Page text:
Yes, we're seeing strong pull-through on pricing in the second half of the year. On a year-to-date basis, I would estimate that the balance there is about 50-50 between price and volume, Walt.

Walter Liptak -- Seaport Global -- Analyst

Okay. All right. Great. So the -- it's great to see the profitability come up again in the Headwaters business. Is this something that's sustainable though, or is it just that you're getting good SG&A leverage? I guess maybe the better way to ask it is, how are gross margins looking? And are those gross margins going to be sustainable?

Gregg C. Sengstack -- Chairperson of the Board and Chief Executive Officer

Yes. Walt, fair question. Yes, look, rising tide lifts all ships. And right now, I think distribution generally, not only Franklin, but other distributors that are publicly traded, where we've got information. We're all seeing some lift in our numbers because of strong demand and margins are holding. We're getting some operating leverage. We had a couple of charges in the quarter that reduced sequentially from Q2. But I'd say generally, right now, the distribution business is robust, and we've got -- and so therefore, we're getting good financial performance. You may recall that our original goal was to get this business in the 4% to 6% range. There is some seasonality. So we're doing better in the second, third quarters than that. But we are performing a step function better than where we were in prior years.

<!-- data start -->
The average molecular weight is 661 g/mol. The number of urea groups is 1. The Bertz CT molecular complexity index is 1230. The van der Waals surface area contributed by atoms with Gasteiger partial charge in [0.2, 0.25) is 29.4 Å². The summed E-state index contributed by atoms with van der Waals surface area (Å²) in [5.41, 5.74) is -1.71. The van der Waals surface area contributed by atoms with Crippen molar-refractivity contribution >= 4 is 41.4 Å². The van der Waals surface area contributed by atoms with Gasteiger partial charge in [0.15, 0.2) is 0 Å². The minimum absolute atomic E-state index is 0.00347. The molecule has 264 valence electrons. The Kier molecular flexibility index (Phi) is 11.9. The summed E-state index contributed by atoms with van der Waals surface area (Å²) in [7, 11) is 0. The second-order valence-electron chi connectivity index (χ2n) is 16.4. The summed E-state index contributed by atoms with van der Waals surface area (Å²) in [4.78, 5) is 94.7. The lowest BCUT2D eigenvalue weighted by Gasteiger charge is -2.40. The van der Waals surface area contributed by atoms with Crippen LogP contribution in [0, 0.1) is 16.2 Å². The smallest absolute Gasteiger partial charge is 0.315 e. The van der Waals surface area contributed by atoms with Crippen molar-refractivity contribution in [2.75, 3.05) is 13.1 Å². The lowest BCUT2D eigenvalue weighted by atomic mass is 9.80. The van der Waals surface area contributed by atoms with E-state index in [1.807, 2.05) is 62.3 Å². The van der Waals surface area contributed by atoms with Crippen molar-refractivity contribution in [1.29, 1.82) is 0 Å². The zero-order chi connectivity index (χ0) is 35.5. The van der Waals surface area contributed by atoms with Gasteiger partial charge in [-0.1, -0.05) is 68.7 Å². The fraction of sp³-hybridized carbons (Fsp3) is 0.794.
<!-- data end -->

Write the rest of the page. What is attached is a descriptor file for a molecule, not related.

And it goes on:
Walter Liptak -- Seaport Global -- Analyst

Okay. Yes. I guess the question is do we think that that's -- is there something structurally that's changed? Or do we think that, that 4% to 6% range is where we should think about this business over the long term?

Gregg C. Sengstack -- Chairperson of the Board and Chief Executive Officer

I think we've reached a new level of maturity of the business where it would be at the upper end of that range, maybe a little bit higher.

Walter Liptak -- Seaport Global -- Analyst

Okay. Great. If I could switch over to Fueling Systems, one of your competitors reported, and they had a little bit of a slowdown in their business during the quarter and had some margin pressure, and you guys seem to come through it OK. I wonder if you could give us a little bit more color on what's going on in Fueling Systems with the rollout from the major fueling retailers? Thanks.

Gregg C. Sengstack -- Chairperson of the Board and Chief Executive Officer

Sure. Walt, again, being mindful that the two public companies that are fueling both Vontier and Dover are both in the dispensing side of the business. We are not. There's been this multiyear upgrade of the -- EMV upgrade and dispensers. I think they both called out that they were going to maybe face some headwinds from my memory, they were because of the -- pretty much the completion of that upgrade in the first quarter of this year. We operate principally in the belowground equipment also with the brains of the outfit, the tankage and the back office. And with dollars now freed up by major marketers, we're seeing those dollars potentially being redeployed in areas that we benefit from. And also, we may be getting some share gains, that's always difficult to discern. But we -- our marketers are building, and they're investing with Franklin.

Walter Liptak -- Seaport Global -- Analyst

Okay. That sounds great. Thank you.

Gregg C. Sengstack -- Chairperson of the Board and Chief Executive Officer

Thank you, Walt.

Operator